When one goes to Fort Watauga as a volunteer, sometimes one can lose sight of the real drama that shaped our past in this part of the world. Speaking for myself, I get busy with staging one of the cabins which the rangers have generously allowed me to do and to stay in while I’m there (aka The Ramona Inn), figuring out what to have as a public demonstration, making sure things are as authentic as I can make them. I spend days figuring out what to make for meals for me and my friends, how to stay warm and every now and then, think how people must have lived in this spot two centuries ago. Jennifer , in her write-up about the next event , wrote about the kinds of people the public can expect to find in the fort, talking about their histories and demonstrating 18th century living skills. I ask myself periodically who these native people, farmers, back-country gentry really were and how the colonists, a group of very independent , self-reliant people, came together to form a prolific community which became cohesive then and still endures now. Every time I go to an event there, I review the history of the area and its people and this helps me to refocus on the two truly important things: the people who sacrificed their comfort, their sharing with family and in some cases, their very lives or that their children, and secondly, the ability to share this history with the people who come to visit in a way that is immediate and relavent. It was really the back country, the back of the beyond, claimed by a people a thousand years ago, in danger of losing their ancestral land, but still willing to trade and live with the new comers for the most part. It makes me wonder how natives and settlers coexisted and wonder about the feelings of those who sensed that their time on their ancestral ground would soon end. I find myself continually amazed by the strength or maybe the desperation of the settlers. It’s thought provoking that anyone, especially the women, could have survived here, must less thrived here, for long and it’s a testament to their ethnic character that they were able to hack out a living in this place. When the fort is very quiet and there aren’t a lot of people there, I stand outside listening to the night noises, look back into the cabin whose only light is a fire in the hearth, a candle and a lamp and wonder how anyone except the most hardy could have actually made it there. The area is manicured now and safety and convenience are nearby, but what did a woman see and hear then? It’s a thought I take with me when things get hectic during the day.dave sherry

In reminding myself of what went on here in the past, I came across this EXCELLENT book excerpt, written clearly and succinctly . It’s definitely well worth the read.

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The ubiquitious HAGGIS!

The ubiquitious HAGGIS!

This is not a militia activity but some of the members thought about doing years ago while sitting at the Tavern cuddling up to liquid refreshments. We’ve celebrated the bonnie Robert Burns for at least four years now and everywhere there’s a Scot or a Scot wannabe, at least for the night, people are performing the same thing. Here is a typical run through and description of what is involved in a Burns Night Supper: (from VISIT SCOTLAND)

Piping in the top table

At formal gatherings, it is traditional for the top table guests to be piped in. However, at a smaller and less formal gathering, you can play some Scottish music, traditional bagpipe music or your favourite contemporary Scottish band, and clap along to welcome your guests.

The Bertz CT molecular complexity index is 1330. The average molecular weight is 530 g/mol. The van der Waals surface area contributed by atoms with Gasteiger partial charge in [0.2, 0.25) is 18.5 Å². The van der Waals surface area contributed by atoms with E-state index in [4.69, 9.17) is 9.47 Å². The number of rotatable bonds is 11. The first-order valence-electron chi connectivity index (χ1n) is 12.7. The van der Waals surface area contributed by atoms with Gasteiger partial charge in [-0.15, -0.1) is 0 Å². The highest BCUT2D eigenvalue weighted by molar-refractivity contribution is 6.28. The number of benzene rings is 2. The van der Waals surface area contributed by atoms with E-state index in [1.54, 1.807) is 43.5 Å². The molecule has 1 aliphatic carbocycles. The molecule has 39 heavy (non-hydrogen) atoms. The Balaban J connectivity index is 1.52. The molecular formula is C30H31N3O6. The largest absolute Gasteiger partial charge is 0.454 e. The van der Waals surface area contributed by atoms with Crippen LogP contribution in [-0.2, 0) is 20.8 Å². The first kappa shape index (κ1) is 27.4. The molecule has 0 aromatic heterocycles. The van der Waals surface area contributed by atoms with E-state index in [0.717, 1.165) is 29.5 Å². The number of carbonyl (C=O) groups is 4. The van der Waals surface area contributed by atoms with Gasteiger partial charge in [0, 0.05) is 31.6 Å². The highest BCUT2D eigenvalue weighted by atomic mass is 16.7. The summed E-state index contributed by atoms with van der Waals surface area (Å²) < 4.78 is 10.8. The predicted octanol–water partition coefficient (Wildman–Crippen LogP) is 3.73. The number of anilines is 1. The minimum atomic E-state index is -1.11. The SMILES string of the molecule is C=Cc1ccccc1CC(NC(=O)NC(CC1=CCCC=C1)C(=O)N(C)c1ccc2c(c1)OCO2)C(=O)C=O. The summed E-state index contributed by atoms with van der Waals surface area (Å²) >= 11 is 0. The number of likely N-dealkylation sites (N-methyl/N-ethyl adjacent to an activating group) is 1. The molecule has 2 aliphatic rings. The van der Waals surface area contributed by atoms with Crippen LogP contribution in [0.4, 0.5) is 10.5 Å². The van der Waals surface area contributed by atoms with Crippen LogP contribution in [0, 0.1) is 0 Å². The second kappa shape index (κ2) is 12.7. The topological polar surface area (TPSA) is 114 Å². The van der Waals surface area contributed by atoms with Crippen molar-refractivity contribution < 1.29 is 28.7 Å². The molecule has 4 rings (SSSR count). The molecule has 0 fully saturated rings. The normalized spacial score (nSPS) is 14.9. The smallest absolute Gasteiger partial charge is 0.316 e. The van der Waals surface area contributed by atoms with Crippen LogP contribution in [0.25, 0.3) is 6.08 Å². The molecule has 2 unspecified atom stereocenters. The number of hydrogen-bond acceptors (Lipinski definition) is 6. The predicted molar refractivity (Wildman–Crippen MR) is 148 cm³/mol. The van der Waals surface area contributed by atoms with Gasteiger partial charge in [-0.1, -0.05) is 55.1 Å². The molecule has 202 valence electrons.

The selected Chairman or Speaker acts as Master of Ceremonies for the evening and welcomes the guests – the host of an informal evening usually takes this role. The Chairman introduces the top table and any other speakers and entertainers before reciting the Selkirk Grace:

‘Some hae meat and canna eat, And some would eat that want it, But we hae meat, and we can eat, Sae let the Lord be thankit’.

Piping in the haggis

The haggis is the crowning glory of a Burns Supper and, suitably, is piped in to an upstanding audience. Traditionally the chef carries the haggis in on a silver platter behind the piper and is followed by the person who will address the haggis.

The address to the haggis

The appointed speaker gives a dramatic rendition of Burns’ Address to a Haggis with a knife at the ready. After apologising for ‘killing’ the haggis, they then plunge the knife into the haggis and slice it open during the line ‘An’ cut you up wi’ ready slight’’ meaning ‘and cut you up with skill’. The recital ends with the platter being raised above their head whilst saying the triumphant words ‘Gie her a Haggis!’ to rapturous applause.

Toast to the haggis

The speaker then invites the guests to toast the haggis and everyone, including the chef, raises their glasses and shouts ‘The Haggis’ before enjoying a dram. The haggis is then piped back out to be prepared for dinner.

The meal

Spicy haggis, meat or vegetarian, is traditionally served with buttery mashed neeps and tatties and sometimes a whisky cream sauce.

First entertainer

The Chairman introduces the first entertainer who then performs one of Burns’ songs or poemssuch as A Red, Red Rose or Tam O’ Shanter.

The immortal memory

The main speaker is introduced and gives an enthralling account of Burns’ life. His literary prowess, politics, nationalistic pride in Scotland, faults and humour should all be explored to give the audience an insight into Burns’ life and works in a witty, yet serious way. The speaker concludes with an invitation to join in a heart-felt toast: ‘To the Immortal Memory of Robert Burns’.

Second entertainer

More celebration of Burns with singing or a recital.

Toast to the lassies

A humorous speech written for the evening that gently ridicules the (few) shortcomings of women that aims to amuse both sides of the audience – ‘observations’ therefore should not be too cutting! Despite the initial mockery, the speech ends on a positive note with the speaker asking the men to raise their glasses in a toast ‘to the lassies’.

Third entertainer

More songs, recitals and music.

Reply to the toast to the lassies

The chance for a female speaker to retort with some good-natured jokes of her own, beginning with a sarcastic thanks on behalf of the women present for the previous speaker’s ‘kind’ words, before giving a lively response highlighting the foibles of the male race, using reference to Burns and the women in his life. Again, this speech finishes on a positive note.

Final entertainer

The last entertainer bravely faces a merry crowd for some final songs and readings.

Vote of thanks

A vote of thanks is made to everyone who has made the evening such a roaring success, from the chef and speakers to the guests.

Auld Sang Syne

A Burns Supper traditionally ends with the singing of Burns’ famous song about parting, Auld Lang Syne. Everyone joins hands in a large circle and sings the words together and at the line ‘And here’s a hand’, you cross each of your hands over to rejoin those standing on either side of you. masthead